The Civil Aviation and Safety Authority, which is unable to comment on individual cases, is responsible for overseeing pilot licences in Australia.

It does not have specific medical guidelines regarding autism, but says that “associated information can be found under our guidelines for ADHD”. 

According to Hayden, he had "no problem" providing the necessary medical documentation or undertaking a physical. Rather, he believes issues started to arise during the psychiatric component of the examination. 

Knowing his dream would hinge on a passing mark, he says, he found himself increasingly uncomfortable with the process and unable to follow some of the directions given to him, something he attributes to a "neurotypical approach" to testing. 

An aerial shot from a recreational plane shows salt lakes in WA.

Hayden's love for aviation has seen him travel thousands of kilometres across the rocky outcrops and salt lakes of WA's Goldfields-Esperance region on his own.(Supplied: Hayden McDonald)

"It pretty much deals with your personal skills and other stuff, but the problem with that is it's based on your performance on the day," he says. 

"I know I'm very different when I fly. You could say I change masks when I fly because it's just me. 

"But having people judge me when it's not on my ability [to fly], that's where I don't feel comfortable." 

Navigating a 'neurotypical' system

In a statement, CASA said that "having autism is not an automatic exclusion to gaining a pilot’s licence and all cases are reviewed accordingly".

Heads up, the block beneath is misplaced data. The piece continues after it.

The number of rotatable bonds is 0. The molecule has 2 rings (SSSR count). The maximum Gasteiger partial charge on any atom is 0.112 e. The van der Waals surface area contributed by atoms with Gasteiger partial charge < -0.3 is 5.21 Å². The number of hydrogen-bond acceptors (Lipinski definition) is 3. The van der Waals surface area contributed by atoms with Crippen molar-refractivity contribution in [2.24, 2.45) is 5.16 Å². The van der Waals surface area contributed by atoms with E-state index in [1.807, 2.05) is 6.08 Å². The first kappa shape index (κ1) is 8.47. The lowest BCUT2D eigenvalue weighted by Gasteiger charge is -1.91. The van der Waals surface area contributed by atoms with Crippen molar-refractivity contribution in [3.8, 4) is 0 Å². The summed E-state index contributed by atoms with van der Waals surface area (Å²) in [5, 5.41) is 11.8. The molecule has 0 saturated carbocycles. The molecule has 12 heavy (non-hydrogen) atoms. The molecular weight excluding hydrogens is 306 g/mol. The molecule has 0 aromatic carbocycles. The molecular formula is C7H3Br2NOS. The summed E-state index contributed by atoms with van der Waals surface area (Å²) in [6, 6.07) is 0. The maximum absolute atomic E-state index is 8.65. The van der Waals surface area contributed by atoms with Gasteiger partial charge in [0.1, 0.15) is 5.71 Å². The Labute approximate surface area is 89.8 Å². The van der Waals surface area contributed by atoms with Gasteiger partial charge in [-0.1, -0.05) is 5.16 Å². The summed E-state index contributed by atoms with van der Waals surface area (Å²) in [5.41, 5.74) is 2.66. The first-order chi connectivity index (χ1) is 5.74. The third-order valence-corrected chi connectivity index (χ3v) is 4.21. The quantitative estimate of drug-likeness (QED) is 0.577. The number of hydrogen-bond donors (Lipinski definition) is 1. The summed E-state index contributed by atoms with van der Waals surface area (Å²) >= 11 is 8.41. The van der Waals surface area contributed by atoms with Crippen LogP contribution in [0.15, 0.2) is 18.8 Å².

"All medical decisions made by CASA can be reconsidered on request by the applicant and we can also organise a meeting with our clinical case conference panel," it added.

A young man with a high vis vest walks on an airfrield next to his dog.

Hayden wants people to understand autism better.(Supplied: Hayden McDonald)

In Hayden's case, having already spent "hundreds of hundreds of dollars" to obtain the necessary medical documentation and testing without any guarantee of success, he decided not to appeal the outcome. 

Instead, he wants to draw attention to the nuances of autism and how it presents, to foster a greater understanding of the condition, both within the aviation sector and wider society. 

Children with autism have long been taught to behave in neurotypical ways. That’s about to change

The updated national autism guidelines will focus on different forms of therapy for children, all of which highlight support over correction for people on the spectrum. 

A young boy plays with a sock puppet.

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It's something "you live with your whole life", he says — there is no remission or cure, or box you can tick to say it's no longer there.

He doesn't want CASA to compromise on safety, but he hopes it will develop a broader approach to neurodiverse applicants, to ensure they are assessed "on their ability, not their disability". 

"That is exactly what I'm talking about with the neurotypical approach, not understanding the whole presentation," he says.